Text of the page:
On the upside, I feel elated at our achievements in this most challenging of years. Our team doubled its size and turnover in 2020. We raised the bar in the quality of our work and the type of clients we’re supporting. We’ve adjusted brilliantly to enforced changes in how we work. We’ve been flexible, empathetic and innovative in supporting our clients.

While I don’t take any of this for granted, it is tempered by sadness, anger and despondency at the national response to the pandemic. As a comms person, I’ve despaired at what I’ve seen and heard about events leading up to the latest lockdown announcement.

In an attempt to set this out in coherently, I’ve split this post into two sections: three things I’d change about the government’s handling of this crisis and three things I will do myself. It’s not intended as a plan; it’s more a way to collate my thoughts and feelings to help me to look ahead with clarity.   

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Why engagement needs to change

A well-used phrase of mine – which bewilders my kids – is: if a tree falls in a forest and no-one’s around to hear it, how do you know it’s fallen?

It’s not intended as a philosophical question. In a work context, it’s used to stress the importance of letting people know what you’re doing, rather than just doing it and expecting a response.

So, if you’re creating a website, let people know it’s there. If a council makes plans that affect people’s lives, telling them early and offering a chance to feedback should be part of that process.

Sounds obvious, doesn’t it? It is to us, and colleagues and clients work every day to engage the public on important things that affect their lives.

Looking more widely, however, there remains a gap created by complexity and exacerbated by a lack of awareness.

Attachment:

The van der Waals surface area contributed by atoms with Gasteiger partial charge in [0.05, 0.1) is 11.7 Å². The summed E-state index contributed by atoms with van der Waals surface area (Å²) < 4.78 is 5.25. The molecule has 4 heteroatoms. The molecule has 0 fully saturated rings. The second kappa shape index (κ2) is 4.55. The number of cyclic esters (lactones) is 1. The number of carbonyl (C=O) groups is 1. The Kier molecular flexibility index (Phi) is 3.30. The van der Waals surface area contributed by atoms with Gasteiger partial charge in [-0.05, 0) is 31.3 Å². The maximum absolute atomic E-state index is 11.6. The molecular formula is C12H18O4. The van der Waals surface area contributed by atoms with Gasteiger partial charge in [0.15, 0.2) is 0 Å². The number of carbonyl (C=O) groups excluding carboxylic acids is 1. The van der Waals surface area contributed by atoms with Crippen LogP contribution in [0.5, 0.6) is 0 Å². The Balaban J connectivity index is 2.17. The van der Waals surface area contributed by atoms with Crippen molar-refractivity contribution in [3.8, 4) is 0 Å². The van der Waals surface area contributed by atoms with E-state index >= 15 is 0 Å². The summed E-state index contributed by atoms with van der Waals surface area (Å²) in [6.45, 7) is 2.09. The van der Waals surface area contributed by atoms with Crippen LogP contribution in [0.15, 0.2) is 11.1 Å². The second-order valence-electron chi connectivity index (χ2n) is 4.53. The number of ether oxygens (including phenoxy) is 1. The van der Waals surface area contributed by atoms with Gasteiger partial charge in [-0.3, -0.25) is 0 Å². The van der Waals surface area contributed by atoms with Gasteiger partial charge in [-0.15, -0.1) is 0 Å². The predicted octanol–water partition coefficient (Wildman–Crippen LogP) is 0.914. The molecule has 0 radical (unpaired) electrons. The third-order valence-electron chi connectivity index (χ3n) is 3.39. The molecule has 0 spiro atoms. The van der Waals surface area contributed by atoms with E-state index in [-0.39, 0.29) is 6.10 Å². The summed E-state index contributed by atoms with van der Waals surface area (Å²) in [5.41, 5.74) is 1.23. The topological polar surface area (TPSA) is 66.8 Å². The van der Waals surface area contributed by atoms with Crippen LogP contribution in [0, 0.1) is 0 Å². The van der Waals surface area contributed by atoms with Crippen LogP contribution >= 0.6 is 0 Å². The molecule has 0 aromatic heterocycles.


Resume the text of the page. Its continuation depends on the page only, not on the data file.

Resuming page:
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Cities need more than a ‘back to work’ campaign

One of my saddest moments from the last six months came when I left our office in Bristol for the last time before lockdown started. *

It was 19 March and news broke that all but ‘essential’ travel for work was discouraged. Full lockdown was four days away, but we decided at Social to work from home until further notice from that point. Although we were used to flexible working, vacating our offices en masse took things to a different level.

On the bus home from Bristol, my head was spinning with questions. How are our clients coping? Would any of them leave us? What would happen if they did? When would we see the office or colleagues again? After all our work over the previous two-and-a-half years to build a viable business, this felt wounding and deeply unfair. Swapping WhatsApp messages with colleagues, sitting on the top deck, I felt alone.

That week, I spoke with each member of the Bristol team and felt that while there was a chance of getting through this, we had to dig in and work for that outcome. And that’s what we did.

We’ve kept most clients and found new work. We’ve moved into new areas, helping clients engage communities, manage issues and grow. We’ve grown and created new jobs. This week, a new starter joins my team. We’ve done all of this from home, having left our office in the summer.

When I think of how I felt on the way home in March, what’s happened since feels incredible. For me, it’s been a steep learning curve. It’s been physically and emotionally draining. Above all, it’s been hard work.

This is my personal backdrop to recent stories about the emerging narrative to persuade people to get ‘back to work’ in a bid to save city centres.